In an interview many years later for the B.B.C. documentary 
‘Target Tirpitz’, Eddie Goddard recalled: “We were taken on board Tirpitz’s quarter-deck and told to empty all our pockets, which we did. Then we were taken below, and put in a corridor, and I heard lots of clanging of chains and whatnot, and I thought, oh dear, they’re going to move the ship before our charges go off. Eventually the charges did go off, which shook us a bit; all the lights went off, and a foam extinguisher started to pour forth on my German guard who didn’t like it very much. He grabbed me by the neck, and we went up on deck, and I was very disturbed the ship didn’t appear to be sinking.

He carried on: “They lined us up before a group of guards with tommy guns; they were all very hostile and murmured 
Schweinhund and other things. Then an interpreter came along and asked us how many boats were there and so on, but we just gave them our names and numbers. He got very annoyed and said that if we didn’t play, he’d have to shoot us. He pointed at Lorimer and said to me, if you don’t give me the information, I shall have to shoot your comrade too. Oh, well, I said, you just go ahead and shoot him.”

Meanwhile Place had successfully laid 
X7’s charges, but his attempt to escape was fraught with misadventure. He tried frantically to get through the net but X7 was still stuck in it when the charges went off at 8.12 a.m. The impact in fact blew her clear of the nets but her compasses and diving guages were out of action, and the boat was difficult to control and broke surface several times, whereupon Tirpitz’s guns opened fire and inflicted damage on her hull and periscope. As X7 sat on the bottom with almost all her high-pressure air exhausted, Place decided there was just enough air for one more trip to the surface and that he must abandon the craft. So X7 surfaced about 500 yards off Tirpitz’s starboard, whereupon Place got out and began to wave a white sweater. Unfortunately water lapped into X7 and in her low state of buoyancy it was enough to send her to the bottom. Place was taken prisoner, as was Sub-Lieutenant Aitken, who made a miraculous Davis Apparatus escape three hours later, but Lieutenant Whittam and E.R.A. Whitley were drowned.

The exact fate of Henty-Creer’s 
X5 is uncertain but it would seem that he reached a position 500 yards from the outside of the inner net and was sighted on the surface from Tirpitz at 8.43 a.m., after the charges had detonated, and was sunk by gunfire and depth charges, all of her crew being killed.

Cameron, Place, Goddard and the other survivors became prisoners of war and were lucky to escape execution under Hitler’s notorious ‘Commando’ order. The 
Tirpitz was badly damaged and would be no menace to our convoys for many months. The explosion had lifted her 50,000 tons bodily about five feet. All three main engines were damaged. One generator-room, the wireless telegraphy rooms, and range-finding gear were put out of action. Two main turrets, the anti-aircraft control station and the port rudder all suffered varying degrees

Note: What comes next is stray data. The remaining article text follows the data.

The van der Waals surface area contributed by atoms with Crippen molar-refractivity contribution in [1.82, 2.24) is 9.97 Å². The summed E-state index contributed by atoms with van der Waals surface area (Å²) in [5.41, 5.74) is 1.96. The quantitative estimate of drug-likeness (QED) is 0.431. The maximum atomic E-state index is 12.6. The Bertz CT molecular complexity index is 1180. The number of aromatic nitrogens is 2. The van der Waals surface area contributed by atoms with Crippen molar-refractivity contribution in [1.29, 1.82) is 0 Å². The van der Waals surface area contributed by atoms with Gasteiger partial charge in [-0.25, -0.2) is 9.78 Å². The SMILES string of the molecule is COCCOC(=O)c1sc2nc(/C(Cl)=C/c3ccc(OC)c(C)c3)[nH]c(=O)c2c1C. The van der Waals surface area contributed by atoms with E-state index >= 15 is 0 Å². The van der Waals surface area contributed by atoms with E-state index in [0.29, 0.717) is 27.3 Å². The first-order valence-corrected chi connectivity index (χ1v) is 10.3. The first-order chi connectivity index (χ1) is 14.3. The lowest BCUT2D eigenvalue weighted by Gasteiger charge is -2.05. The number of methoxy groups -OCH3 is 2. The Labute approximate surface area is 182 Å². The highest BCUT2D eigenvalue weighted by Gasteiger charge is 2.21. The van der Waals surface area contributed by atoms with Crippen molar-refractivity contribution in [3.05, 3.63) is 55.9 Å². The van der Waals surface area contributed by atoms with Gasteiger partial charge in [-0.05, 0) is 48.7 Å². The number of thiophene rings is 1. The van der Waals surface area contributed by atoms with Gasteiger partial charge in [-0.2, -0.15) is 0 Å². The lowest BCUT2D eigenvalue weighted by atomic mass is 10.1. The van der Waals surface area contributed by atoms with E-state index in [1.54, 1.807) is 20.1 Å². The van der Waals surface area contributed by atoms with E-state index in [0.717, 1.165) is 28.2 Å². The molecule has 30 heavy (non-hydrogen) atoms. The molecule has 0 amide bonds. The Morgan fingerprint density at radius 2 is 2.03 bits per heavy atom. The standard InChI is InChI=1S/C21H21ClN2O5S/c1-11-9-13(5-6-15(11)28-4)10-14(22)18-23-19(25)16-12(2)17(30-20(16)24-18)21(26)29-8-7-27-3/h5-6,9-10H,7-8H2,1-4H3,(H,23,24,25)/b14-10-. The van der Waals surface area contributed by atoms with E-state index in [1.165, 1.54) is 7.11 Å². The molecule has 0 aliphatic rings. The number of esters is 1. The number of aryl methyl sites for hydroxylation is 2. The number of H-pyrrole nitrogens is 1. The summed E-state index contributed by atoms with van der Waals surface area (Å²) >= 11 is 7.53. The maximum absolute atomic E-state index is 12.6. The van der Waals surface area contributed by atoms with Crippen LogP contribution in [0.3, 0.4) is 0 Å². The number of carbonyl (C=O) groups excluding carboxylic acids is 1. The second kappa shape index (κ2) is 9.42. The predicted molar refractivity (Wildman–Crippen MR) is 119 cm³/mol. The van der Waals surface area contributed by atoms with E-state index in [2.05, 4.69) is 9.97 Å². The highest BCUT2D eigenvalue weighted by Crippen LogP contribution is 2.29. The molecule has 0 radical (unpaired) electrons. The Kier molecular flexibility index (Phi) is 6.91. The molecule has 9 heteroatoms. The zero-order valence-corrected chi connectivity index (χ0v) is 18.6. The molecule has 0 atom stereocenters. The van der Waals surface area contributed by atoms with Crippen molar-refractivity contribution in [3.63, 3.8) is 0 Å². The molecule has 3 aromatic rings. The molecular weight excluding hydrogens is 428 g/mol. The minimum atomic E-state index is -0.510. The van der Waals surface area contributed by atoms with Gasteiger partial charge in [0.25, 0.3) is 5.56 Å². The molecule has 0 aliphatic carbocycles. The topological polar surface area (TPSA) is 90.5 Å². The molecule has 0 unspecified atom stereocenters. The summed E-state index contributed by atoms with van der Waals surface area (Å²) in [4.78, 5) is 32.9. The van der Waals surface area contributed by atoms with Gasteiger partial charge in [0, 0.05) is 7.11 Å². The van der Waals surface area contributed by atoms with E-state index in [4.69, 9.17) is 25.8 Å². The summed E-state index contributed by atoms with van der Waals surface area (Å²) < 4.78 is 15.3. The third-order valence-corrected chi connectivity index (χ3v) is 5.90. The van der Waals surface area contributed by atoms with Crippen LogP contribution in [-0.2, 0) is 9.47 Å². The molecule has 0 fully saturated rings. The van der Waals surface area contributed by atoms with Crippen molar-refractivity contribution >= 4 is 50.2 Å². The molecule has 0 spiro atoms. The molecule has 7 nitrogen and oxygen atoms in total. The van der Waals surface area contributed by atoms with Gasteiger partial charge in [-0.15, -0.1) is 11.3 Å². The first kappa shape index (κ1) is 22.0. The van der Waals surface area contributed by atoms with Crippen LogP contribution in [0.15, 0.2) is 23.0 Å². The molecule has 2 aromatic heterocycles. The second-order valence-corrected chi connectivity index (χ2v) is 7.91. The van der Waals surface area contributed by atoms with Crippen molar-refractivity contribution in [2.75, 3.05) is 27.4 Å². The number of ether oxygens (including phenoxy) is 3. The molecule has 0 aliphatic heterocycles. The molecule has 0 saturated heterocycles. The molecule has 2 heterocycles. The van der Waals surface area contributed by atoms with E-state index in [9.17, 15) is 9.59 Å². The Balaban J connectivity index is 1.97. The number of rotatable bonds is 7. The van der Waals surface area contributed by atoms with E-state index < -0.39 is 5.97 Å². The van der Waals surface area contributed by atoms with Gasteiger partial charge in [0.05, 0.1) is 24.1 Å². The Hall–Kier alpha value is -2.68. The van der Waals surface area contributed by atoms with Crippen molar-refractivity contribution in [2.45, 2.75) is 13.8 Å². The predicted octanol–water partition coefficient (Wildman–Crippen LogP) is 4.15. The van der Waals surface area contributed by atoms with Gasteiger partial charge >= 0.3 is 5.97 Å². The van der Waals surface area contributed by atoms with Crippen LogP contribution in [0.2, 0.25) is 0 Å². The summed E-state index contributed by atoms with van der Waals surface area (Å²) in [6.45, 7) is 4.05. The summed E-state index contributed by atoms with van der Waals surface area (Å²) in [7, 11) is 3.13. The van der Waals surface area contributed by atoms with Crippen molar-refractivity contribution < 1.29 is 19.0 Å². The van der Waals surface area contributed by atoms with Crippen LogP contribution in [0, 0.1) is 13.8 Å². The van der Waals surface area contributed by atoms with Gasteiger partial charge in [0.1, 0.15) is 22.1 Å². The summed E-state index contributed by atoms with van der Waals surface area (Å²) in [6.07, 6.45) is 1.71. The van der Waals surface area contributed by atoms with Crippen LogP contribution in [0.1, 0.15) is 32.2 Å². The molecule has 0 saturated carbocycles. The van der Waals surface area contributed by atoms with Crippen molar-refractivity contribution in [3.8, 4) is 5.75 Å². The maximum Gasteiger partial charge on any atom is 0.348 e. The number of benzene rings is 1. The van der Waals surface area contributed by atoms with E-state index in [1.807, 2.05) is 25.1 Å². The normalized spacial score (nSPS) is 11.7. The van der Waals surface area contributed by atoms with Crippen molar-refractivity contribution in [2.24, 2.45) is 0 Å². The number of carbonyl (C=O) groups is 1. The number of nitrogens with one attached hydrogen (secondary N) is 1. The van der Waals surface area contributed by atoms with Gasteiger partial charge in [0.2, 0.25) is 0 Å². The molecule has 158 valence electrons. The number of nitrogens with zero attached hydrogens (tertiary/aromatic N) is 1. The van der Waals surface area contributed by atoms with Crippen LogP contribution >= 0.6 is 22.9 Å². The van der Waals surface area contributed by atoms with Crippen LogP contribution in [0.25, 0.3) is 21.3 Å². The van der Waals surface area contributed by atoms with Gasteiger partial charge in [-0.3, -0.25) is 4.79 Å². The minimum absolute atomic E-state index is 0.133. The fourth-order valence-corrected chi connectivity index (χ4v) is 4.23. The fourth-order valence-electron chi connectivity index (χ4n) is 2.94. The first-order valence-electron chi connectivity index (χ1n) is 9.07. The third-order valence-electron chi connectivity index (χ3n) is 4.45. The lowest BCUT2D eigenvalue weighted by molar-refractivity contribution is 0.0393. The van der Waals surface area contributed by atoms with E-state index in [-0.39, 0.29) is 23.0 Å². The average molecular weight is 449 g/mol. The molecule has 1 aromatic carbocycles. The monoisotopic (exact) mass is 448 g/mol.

of damage which put them out of commission, and about 500 tons of icy fjord waters flooded through the ruptured hull of the battleship. Despite this serious damage, the six survivors of
the X-craft crews were all well treated aboard their victim, where their bravery was greatly admired. They made their way slowly through Norway to Dulag Nord in Germany for a dose of solitary confinement and interrogation, and then to Marlag-Milag Nord prisoner-of-war camp, near Bremen, on 28 November.

In March 1945, when P.O.W.’s were being marched from Marlag-Milag Nord, to Lubeck, in the face of the Russian advance, Goddard and two others took advantage of a bend in the road and a nearby wood to break away unseen. After surviving for more than a week on the run, they passed through the German lines, having swum the Wummer River in winter with their clothes on their heads, and were found by advancing British troops.

Goddard was presented with his C.G.M. by the King at an investiture at Buckingham Palace on 22 June 1945. After the war, Eddie worked at the Newbury Diesel Company as a commissioning and troubleshooting engineer and later as manager of the Reading branch of C. W. Glover. He died at Tilehurst, Berkshire, in 1992.

For the full cataloguing of the lot which includes a detailed account of Goddard’s part in the attack on the Tirpitz, and especially of his subsequent imprisonment, interrogation and escape can be found on the following link http://project-purley.eu/R000256.pdf

Public viewing is held two days before the sale between 10am – 5pm
and free online bidding is available is
www.dnw.co.uk.
For more information, please call 020 7016 1700